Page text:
Housing Loan in Japan: Fixed Rate vs Floating Rate
If you are at a stage where you are planning to get a mortgage in Japan, choosing the best mortgage option is always difficult. One of the things that tends to bother applicants is whether to go for fixed interest rate or floating interest rate.
Let’s see which option is better for you.
Fixed Rate vs Floating Rate: Which one Japanese people do prefer?
The Japan Housing Finance Agency conducted a survey that found in 2014, 40% of mortgage applicants chose floating rate whereas almost 30% chose fixed rate. Although the majority of applicants have chosen a floating rate for the past years, the numbers of people who choose floating has decreased since.
Japan has experienced extremely low-interest rates since the 1980s. However, due to the concerns that interest rates may rise in the near future, the shift towards fixed-rate mortgages can be observed.
Fixed-Rate Mortgage in Japan
A fixed-rate mortgage offers a sense of stability and certainty as the interest rate is fixed meaning the interest rate does not change with market fluctuations. The best part of a fixed-rate mortgage is that you can have a fixed monthly repayment schedule that is easy to budget and does not fluctuate. In Japan, there are also fixed-rate re-selection mortgages where the interest rate for the first three, five, seven or ten years can be fixed and borrowers will get to choose to either stay on a fixed rate or switch to a floating rate. A borrower can also split the mortgage amount into a fixed-rate portion and a floating-rate portion.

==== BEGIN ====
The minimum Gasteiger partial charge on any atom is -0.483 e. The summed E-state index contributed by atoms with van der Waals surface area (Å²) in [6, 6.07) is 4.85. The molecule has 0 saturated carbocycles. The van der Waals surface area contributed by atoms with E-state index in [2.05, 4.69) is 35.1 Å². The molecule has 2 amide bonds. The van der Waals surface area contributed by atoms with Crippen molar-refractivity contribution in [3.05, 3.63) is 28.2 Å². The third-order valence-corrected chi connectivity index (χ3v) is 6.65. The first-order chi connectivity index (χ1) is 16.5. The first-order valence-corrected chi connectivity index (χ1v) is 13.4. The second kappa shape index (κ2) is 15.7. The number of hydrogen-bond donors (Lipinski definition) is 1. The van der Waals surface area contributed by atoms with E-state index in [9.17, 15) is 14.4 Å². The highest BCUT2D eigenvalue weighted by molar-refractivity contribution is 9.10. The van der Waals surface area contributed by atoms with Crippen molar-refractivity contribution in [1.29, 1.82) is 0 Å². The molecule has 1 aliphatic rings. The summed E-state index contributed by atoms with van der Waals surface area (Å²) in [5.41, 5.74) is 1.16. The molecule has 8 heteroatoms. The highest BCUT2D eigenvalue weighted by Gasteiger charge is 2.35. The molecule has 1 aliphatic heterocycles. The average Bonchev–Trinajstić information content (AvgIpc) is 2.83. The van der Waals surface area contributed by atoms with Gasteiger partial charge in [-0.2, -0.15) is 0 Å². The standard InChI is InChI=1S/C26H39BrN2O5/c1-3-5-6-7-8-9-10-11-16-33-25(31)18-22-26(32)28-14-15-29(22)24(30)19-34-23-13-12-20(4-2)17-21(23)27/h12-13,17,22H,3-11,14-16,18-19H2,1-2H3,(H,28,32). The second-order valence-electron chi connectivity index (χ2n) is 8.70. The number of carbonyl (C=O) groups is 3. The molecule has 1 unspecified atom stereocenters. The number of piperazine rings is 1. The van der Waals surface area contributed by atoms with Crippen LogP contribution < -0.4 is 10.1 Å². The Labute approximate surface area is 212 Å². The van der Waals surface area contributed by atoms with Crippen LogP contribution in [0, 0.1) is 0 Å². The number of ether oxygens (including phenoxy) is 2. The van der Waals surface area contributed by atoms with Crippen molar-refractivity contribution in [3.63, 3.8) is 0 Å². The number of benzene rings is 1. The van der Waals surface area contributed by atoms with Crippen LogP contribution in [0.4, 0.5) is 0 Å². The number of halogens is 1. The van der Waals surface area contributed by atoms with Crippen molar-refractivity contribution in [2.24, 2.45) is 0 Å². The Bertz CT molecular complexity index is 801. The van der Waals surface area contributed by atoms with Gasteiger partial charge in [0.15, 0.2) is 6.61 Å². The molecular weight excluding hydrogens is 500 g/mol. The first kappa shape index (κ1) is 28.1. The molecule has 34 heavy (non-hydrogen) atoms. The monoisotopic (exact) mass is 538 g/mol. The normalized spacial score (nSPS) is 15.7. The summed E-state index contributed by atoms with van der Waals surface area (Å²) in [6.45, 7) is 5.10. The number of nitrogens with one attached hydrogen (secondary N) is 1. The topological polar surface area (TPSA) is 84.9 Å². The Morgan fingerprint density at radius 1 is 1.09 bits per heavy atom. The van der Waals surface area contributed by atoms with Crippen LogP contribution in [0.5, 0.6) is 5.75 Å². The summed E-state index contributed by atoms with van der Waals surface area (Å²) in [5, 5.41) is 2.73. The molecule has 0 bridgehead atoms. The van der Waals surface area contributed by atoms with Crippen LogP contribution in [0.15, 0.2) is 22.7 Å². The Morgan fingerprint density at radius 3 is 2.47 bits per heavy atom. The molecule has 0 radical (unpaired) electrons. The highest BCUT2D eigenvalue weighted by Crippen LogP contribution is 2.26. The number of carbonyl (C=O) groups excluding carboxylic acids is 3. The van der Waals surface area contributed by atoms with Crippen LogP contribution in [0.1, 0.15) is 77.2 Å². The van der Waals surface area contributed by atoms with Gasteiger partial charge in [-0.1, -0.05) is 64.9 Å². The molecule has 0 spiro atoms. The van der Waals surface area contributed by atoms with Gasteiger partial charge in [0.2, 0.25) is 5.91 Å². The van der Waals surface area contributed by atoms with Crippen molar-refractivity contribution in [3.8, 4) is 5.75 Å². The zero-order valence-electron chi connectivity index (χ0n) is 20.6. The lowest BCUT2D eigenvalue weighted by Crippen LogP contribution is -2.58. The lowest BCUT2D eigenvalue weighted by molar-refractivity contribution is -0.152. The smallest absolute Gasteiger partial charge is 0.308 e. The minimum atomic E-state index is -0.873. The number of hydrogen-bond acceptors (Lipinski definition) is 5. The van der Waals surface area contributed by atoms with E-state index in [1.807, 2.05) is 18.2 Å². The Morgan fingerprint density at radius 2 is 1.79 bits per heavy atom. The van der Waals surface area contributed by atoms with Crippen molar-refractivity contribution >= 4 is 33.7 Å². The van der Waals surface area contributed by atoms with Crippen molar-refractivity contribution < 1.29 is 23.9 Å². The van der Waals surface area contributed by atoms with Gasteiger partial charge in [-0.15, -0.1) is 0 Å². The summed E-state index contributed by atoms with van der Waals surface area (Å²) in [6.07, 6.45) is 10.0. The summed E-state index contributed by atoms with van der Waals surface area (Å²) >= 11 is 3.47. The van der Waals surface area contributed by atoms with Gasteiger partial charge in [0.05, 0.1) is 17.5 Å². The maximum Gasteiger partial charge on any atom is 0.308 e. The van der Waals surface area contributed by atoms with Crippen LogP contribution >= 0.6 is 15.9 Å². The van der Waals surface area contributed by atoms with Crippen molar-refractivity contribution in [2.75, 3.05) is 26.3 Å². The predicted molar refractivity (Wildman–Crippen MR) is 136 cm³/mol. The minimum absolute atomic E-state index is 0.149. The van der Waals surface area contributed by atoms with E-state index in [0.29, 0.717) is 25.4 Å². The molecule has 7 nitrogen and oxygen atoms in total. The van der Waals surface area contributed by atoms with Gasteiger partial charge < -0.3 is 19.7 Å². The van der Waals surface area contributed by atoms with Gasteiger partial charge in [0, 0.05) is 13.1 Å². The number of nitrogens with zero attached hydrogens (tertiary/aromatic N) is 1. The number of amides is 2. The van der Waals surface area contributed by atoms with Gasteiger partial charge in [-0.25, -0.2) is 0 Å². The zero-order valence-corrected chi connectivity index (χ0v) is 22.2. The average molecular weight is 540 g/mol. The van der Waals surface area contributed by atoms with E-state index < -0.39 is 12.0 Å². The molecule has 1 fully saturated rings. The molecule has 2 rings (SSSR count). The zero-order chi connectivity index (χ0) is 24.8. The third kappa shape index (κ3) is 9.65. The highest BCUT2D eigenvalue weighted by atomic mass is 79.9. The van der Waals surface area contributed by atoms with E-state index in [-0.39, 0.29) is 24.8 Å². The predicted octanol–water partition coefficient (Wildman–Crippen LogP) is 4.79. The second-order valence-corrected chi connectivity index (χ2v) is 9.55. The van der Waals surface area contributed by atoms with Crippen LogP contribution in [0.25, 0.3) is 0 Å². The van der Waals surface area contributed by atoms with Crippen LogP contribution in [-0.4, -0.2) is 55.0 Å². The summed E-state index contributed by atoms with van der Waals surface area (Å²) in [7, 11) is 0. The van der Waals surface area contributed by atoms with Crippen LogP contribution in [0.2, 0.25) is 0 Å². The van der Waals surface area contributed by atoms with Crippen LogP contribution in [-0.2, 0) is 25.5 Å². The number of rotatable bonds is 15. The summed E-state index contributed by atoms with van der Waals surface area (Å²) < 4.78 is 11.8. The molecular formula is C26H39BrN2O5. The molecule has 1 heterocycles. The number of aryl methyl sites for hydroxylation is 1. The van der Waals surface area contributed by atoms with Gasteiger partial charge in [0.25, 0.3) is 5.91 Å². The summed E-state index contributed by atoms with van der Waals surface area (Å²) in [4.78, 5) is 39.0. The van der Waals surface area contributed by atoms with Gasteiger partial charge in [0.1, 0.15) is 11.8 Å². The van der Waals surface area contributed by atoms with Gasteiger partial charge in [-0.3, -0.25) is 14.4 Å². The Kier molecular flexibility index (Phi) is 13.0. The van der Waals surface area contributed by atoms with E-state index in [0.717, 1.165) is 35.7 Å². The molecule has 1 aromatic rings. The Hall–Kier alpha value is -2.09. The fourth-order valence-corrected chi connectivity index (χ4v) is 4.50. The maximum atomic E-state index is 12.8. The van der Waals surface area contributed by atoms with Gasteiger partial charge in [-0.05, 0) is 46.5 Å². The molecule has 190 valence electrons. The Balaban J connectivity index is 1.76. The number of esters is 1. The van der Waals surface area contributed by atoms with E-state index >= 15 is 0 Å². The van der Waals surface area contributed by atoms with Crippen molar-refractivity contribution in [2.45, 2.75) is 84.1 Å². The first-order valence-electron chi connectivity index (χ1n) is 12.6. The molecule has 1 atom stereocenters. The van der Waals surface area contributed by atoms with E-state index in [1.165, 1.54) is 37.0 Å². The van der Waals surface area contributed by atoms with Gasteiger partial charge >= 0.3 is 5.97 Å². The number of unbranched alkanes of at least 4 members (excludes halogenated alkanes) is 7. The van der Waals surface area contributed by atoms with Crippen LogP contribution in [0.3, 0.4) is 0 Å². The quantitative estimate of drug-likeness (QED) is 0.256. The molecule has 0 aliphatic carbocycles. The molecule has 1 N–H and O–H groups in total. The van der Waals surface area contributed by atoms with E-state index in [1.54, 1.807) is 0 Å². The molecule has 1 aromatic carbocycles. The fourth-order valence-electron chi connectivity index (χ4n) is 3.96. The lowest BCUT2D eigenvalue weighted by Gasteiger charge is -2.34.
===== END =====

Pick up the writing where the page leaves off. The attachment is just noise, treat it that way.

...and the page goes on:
“Flat 35” loans are long-term fixed-rate mortgages that can be repaid between fifteen to thirty-five years. The Japan Housing Finance Agency (JHF) provides this ‘Flat 35’ collaborating with private financial institutions. ‘Flat 35’ offers some discounts for the properties that have earthquake resistant and energy saving features.
The downside of a fixed-rate mortgage is that fixed rates are usually higher than floating rates.
Floating Rates Mortgage in Japan
A floating interest rate means that the rate of interest varies with market conditions.
Choosing floating-rate mortgage is popular among Japanese since they can enjoy the benefits of low-interest rates. Additionally, they are cheaper than fixed interest rates.
Floating-rate mortgages suit those who have enough savings to pay off the gap between floating before and after the interest rate increased. If you choose to receive a mortgage from banks, most banks offer floating-rate mortgages.
We strongly recommend you to choose the best option for you referring to the comparison above.